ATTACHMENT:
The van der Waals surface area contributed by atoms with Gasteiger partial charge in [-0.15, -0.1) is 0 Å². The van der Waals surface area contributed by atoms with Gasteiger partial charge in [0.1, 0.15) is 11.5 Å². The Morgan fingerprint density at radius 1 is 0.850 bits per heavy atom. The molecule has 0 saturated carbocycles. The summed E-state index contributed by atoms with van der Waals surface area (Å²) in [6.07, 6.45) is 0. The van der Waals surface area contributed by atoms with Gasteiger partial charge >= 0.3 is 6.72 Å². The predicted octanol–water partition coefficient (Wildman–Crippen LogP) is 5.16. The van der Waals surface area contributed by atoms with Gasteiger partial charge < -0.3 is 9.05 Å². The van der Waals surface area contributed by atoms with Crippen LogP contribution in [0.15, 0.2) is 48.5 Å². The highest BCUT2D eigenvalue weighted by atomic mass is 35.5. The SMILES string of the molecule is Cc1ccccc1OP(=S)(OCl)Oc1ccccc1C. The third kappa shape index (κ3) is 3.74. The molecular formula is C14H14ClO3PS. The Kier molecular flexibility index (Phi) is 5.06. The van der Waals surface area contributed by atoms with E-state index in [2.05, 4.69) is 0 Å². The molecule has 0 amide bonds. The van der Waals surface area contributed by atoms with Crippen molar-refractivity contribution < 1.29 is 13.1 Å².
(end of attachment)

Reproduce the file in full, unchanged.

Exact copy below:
The van der Waals surface area contributed by atoms with Gasteiger partial charge in [-0.15, -0.1) is 0 Å². The van der Waals surface area contributed by atoms with Gasteiger partial charge in [0.1, 0.15) is 11.5 Å². The Morgan fingerprint density at radius 1 is 0.850 bits per heavy atom. The molecule has 0 saturated carbocycles. The summed E-state index contributed by atoms with van der Waals surface area (Å²) in [6.07, 6.45) is 0. The van der Waals surface area contributed by atoms with Gasteiger partial charge >= 0.3 is 6.72 Å². The predicted octanol–water partition coefficient (Wildman–Crippen LogP) is 5.16. The van der Waals surface area contributed by atoms with Gasteiger partial charge < -0.3 is 9.05 Å². The van der Waals surface area contributed by atoms with Crippen LogP contribution in [0.15, 0.2) is 48.5 Å². The highest BCUT2D eigenvalue weighted by atomic mass is 35.5. The SMILES string of the molecule is Cc1ccccc1OP(=S)(OCl)Oc1ccccc1C. The third kappa shape index (κ3) is 3.74. The molecular formula is C14H14ClO3PS. The Kier molecular flexibility index (Phi) is 5.06. The van der Waals surface area contributed by atoms with E-state index in [2.05, 4.69) is 0 Å². The molecule has 0 amide bonds. The van der Waals surface area contributed by atoms with Crippen molar-refractivity contribution < 1.29 is 13.1 Å².